Another War of Jenkins' Ear

Resist The Pointless

Archive for October 2009

Why Are Private Prisons Bad, You Ask?

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Like many important topics, the rise in private prisons in the United States is grossly under-discussed.  There are many good arguments against private prisons – one of which is corruption.  The argument goes: if operating a prison is done for profit, then the nature of the ever-hunger profit beast could adversely impact the administration of justice.  This concern was recently brought to life in Pennsylvania, where the state Supreme Court just “vacated the convictions of all juveniles that appeared before former Judge Mark Ciavarella” between 2003 and 2008.

Why would the state Supreme Court do such a thing?  Well, you see Ciavarella accepted $2.8 million from the owner of two juvenile detention centers, where he sentenced youths.  Ciavarella is currently awaiting trial after being charged with accepting the money “in exchange for rulings that impacted the operation and construction of the two centers.  Regardless of how many juveniles were affected by this, this is pretty awful.  Worse yet is the staggering number of impacted cases – 6,500.

Of the nearly 1.7 million prisoners in the United States, a bit over 100,000 are currently held in private prisons.  For some bizarre reason, demand for private prisons continues to escalate and the industry is expected to continue growing.  The most common argument in favor of private prisons is that they’ll save costs.  However, a 2004 DOJ study debunked this claim.

So, to recap…private prisons don’t save money.  Instead, they increase risks of escape, are often poorly run, and inject new types of corruption into our criminal justice system.  Sigh.


Written by Angelo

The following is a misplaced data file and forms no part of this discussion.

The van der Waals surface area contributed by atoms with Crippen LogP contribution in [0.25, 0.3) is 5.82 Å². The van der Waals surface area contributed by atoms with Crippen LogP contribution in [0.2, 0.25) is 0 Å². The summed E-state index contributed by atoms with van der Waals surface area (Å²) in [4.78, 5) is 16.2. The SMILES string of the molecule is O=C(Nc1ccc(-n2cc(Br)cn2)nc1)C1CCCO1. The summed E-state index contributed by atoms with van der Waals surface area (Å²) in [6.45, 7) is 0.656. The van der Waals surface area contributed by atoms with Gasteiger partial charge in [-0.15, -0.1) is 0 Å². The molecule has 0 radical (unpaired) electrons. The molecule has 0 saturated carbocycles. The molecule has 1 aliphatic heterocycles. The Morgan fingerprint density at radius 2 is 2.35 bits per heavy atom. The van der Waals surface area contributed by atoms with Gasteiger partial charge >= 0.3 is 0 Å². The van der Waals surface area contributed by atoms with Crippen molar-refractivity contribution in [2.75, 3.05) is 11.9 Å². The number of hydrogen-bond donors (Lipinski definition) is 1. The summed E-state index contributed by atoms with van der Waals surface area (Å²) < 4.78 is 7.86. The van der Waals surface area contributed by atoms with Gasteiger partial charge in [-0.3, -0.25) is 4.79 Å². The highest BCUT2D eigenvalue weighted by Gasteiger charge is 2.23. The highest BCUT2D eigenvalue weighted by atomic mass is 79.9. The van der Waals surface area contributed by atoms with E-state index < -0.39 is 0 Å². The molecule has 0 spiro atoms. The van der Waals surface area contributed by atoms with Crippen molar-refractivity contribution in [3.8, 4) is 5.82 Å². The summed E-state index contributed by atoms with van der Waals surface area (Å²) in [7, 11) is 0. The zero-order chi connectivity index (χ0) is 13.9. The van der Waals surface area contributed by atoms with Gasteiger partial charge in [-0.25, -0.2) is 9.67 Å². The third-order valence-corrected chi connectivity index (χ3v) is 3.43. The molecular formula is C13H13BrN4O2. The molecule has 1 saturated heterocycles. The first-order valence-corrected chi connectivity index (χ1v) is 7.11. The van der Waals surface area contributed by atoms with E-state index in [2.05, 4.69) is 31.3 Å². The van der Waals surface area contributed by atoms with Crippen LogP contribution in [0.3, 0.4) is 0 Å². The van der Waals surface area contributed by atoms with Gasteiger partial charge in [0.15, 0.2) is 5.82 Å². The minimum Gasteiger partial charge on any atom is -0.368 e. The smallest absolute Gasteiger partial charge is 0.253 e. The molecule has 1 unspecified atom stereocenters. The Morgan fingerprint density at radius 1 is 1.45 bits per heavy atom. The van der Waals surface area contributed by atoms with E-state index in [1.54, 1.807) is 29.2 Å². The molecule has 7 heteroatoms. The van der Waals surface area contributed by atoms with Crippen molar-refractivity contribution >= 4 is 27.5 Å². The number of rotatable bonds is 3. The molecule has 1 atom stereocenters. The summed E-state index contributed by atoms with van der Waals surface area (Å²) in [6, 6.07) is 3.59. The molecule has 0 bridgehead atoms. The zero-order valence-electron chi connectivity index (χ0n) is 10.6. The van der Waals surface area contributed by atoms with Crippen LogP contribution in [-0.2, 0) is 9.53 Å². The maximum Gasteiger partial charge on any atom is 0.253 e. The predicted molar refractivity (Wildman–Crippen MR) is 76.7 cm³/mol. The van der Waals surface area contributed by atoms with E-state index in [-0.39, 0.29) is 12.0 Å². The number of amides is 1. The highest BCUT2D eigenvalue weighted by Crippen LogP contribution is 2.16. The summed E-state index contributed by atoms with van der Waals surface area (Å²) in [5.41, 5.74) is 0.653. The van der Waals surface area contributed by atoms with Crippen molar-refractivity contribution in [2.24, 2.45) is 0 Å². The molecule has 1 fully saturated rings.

October 31, 2009 at 5:10 pm

Posted in Law

Tagged with ,

CNN: We’re Not Paying Attention

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CNN: New website, same old ineptitude.


CNN thinks the race in the New York 23rd hold “little national interest” and that Palin is taking some strange tact by endorsing Conservative Party candidate Doug Hoffman over the GOP candidate.

Well, here’s a list of national figures who have endorsed in the NY 23rd: Newt Gingrich, Dick Armey, Tom Cole, Jim DeMint, Dana Rohrabacher, Tim Pawlenty, Fred Thompson, Rick Santorum, Steve Forbes, Michelle Bachmann, sort of Mike Huckabee, John Linder, the New York Post editorial page, Michael Barone, and Todd Tiahrt. And all but Gingrich endorsed Hoffman.

Moreover, Hoffman on his website has audio clips of him on three popular (unfortunately so, but still) conservative radio shows: Mark Levin, Glenn Beck, and Rush Limbaugh.

Yet, to CNN, there is “little national attention” on this race, and it is only a referendum on Palin. This makes literally no sense whatsoever if you pay more than 5 minutes attention to politics per day.

Written by John Whitehouse

October 28, 2009 at 8:13 pm

Posted in News Media, Politics

Tagged with , ,

FEC Decides Against Promulgating Regulations On Candidate Debates

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The FEC recently disposed of two (fairly old) petitions regarding regulations of candidate debates.

Both petitions concerned FEC debate regulation at 11 CFR 110.13(c), which states in part:

Criteria for candidate selection. For all debates, staging organization(s) must use pre-established objective criteria to determine which candidates may participate in a debate. (emphasis added)

A petition filed in 1999 by three individuals argued that the FEC should be the entity that creates the objective criteria – not the organization holding the debate.  Accordingly:

“the petition urges the Commission to revise section 110.13(c) to set forth mandatory criteria for participation in Presidential and Vice Presidential debates.”

Another petition filed in 2002 by several news organizations argued that 110.13(c) is unconstitutional.  Accordingly, they requested either a repeal of 110.13(c), or for it to be amended so that it:

“explicitly declare[s] that sponsorship of a candidate debate by a news organization or a related trade association is legal under the Act and to refrain from any further regulatory jurisdiction over such sponsorship.”

The FEC received about a 1000 comments on the 1999 petition; most of which were in favor of the FEC establishing the criteria for participation in the Presidential & Vice-Presidential debates.  By contrast, the FEC only received one comment in favor of the 2002 news organization petition.

The FEC rejected both petitions.  But, not on the merits.  Rather, the FEC rejected the petitions because, well, too much time has passed.  I’m not sure this is a good enough reason, it seems more like they’re just kicking the can, which is understandable given how overwhelmed the FEC is and how complicated this particular issue could become.